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A CurtainUp Review
By Les Gutman
That there is a poisonous cloud hovering over the fjord by which Little Eyolf is set is almost immediately evident. The central characters -- the triangle of Alfred and Rita Allers (James Wallert and Teri Lamm) and his half-sister Asta (Melissa Friedman) -- are bitter and unhappy, and a visit from the creepiest character Ibsen ever invented -- The Rat Wife (Rebecca Schull) -- doesn't help matters any more than Alfred's uncommon relationship with Asta.
This lesser-known Ibsen work inverts the essence of the more familiar A Doll's House. There is no real glimmer of hope that the pernicious conditions will abate; yet in the end, there will be no slamming door.
What we find, however, is a play of remarkable complexity that mirrors real-life psychologies in its failure to resolve its central dynamic. As the play opens, Alfred has returned from a self-imposed exile from fjord and family. During the hiatus, he decided to alter his life's work -- assuming responsibility for Eyolf (Michael Reid), their unfortunate son (disabled by a fall during a moment of passion in this passionless marriage) rather than writing a tome on the subject of human responsibility -- in a way that inflames rather than alleviates marital discord. But it's not that decision, nor his revelation (seemingly shocking but no doubt tacitly understood already) that he married Rita for her money -- and, still worse, for Asta's benefit -- which drives the action. Rather, it is controlled by forces, largely unseen but for the symbolic presence of The Rat Wife, that, were this a Greek drama, we would call Fate. When the play concludes, we find Alfred and Rita still together, and alone. Asta has gone off with Borgheim (Craig Rovere), the man in whom Rita has been furiously trying to interest Asta; and Little Eyolf has fulfilled his mother's dream for him, drowning (face up) in the fjord to which the enigmatic, prophetic Rat Wife drives her pests.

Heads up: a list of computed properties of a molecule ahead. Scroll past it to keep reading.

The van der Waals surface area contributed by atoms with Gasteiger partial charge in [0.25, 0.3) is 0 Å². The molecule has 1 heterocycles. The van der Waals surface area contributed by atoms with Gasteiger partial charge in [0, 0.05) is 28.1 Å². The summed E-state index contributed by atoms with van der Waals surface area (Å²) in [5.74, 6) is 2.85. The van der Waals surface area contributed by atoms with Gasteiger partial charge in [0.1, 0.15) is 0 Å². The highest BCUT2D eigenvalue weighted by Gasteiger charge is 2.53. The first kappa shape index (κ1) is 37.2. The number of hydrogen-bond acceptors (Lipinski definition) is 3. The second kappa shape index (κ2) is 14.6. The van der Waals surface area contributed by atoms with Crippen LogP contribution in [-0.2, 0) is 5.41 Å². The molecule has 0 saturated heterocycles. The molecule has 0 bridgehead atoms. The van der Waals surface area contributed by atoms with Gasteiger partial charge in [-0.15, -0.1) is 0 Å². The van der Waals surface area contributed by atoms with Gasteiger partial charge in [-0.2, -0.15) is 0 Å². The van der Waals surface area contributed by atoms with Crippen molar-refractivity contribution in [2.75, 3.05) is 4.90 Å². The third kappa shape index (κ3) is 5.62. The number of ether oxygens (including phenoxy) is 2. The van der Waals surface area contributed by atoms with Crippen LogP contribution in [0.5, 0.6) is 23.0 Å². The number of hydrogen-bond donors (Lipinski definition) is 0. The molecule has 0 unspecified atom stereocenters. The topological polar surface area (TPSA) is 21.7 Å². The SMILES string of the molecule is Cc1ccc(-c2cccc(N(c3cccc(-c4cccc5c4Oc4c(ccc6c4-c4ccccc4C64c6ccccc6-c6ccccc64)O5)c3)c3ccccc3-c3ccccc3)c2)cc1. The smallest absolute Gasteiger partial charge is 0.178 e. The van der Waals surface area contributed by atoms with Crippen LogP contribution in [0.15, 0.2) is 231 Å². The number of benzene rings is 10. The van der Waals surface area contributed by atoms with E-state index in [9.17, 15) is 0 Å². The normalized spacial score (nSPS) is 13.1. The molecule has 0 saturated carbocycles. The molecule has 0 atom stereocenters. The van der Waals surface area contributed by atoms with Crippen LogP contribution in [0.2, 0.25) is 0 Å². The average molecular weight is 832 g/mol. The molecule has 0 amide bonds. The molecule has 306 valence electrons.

Had Ibsen lived a century later, Little Eyolf might have been a television series, and its curtain might have been a season-ending cliffhanger. This thought occurs to me because Ron Russell's version of the play (he is both its adapter and director) has just that feel. Trim and straightforward, it is long on histrionics and short on emotional depth. While I was very impressed a year ago by Epic Theatre Center's inaugural production, Time and the Conways (also directed by Mr. Russell and featuring four of the six performers here), this show falls short of that mark.
The greatest acting burden falls on Ms. Lamm. Rita is a fascinating creature, consumed by jealousy that begets hatred and then guilt. And nonetheless she remains. It calls for a layered performance that mines the contours of her personality. Here, much is left on the table, although her performance grows on you as the play progresses. Alfred and Asta are far less demanding roles, and Mr. Wallert and Ms. Friedman deliver them far more successfully. He is particularly convincing in dealing with his son; she does especially striking work in reaction to Alfred's dredging up of memories as a basis for their questionable relationship. In the smaller roles, young Michael Reid is quite fine as the title character, as is Craig Rovere's Borgheim (although his tone seems a bit out of place). The stunning performance, however, is that of Rebecca Schull as The Rat Wife. It's brief but memorable (as it should be), and practically worth the price of admission on its own.
I complained about the set in Time and the Conways. This time I can be more enthusiastic. Nathan Heverin manages to capture the scene simply but evocatively, and with noteworthy flexibility. Mattie Ullrich's costumes are nearly perfect, Sean Farrell's lighting is effective and well-considered and David Bullard's sound design is modest but consistent.
Epic's annual full productions are but the tip of the iceberg in a company that is devoted to educational outreach. Its exposes thousands of school children to hands-on theatrical experiences. Its current project is called Antigone-in-Progress, and seeks to connect the themes of the classic play with concerns of the students' world.
Little Eyolf at Century Center
Time and the Conways
Mendes at the Donmar
At This Theater
Leonard Maltin's 2003 Movie and Video Guide
Ridiculous!The Theatrical Life & Times of Charles Ludlam
Somewhere For Me, a Biography of Richard Rodgers
The New York Times Book of Broadway: On the Aisle for the Unforgettable Plays of the Last Century
6, 500 Comparative Phrases including 800 Shakespearean Metaphors by CurtainUp's editor.
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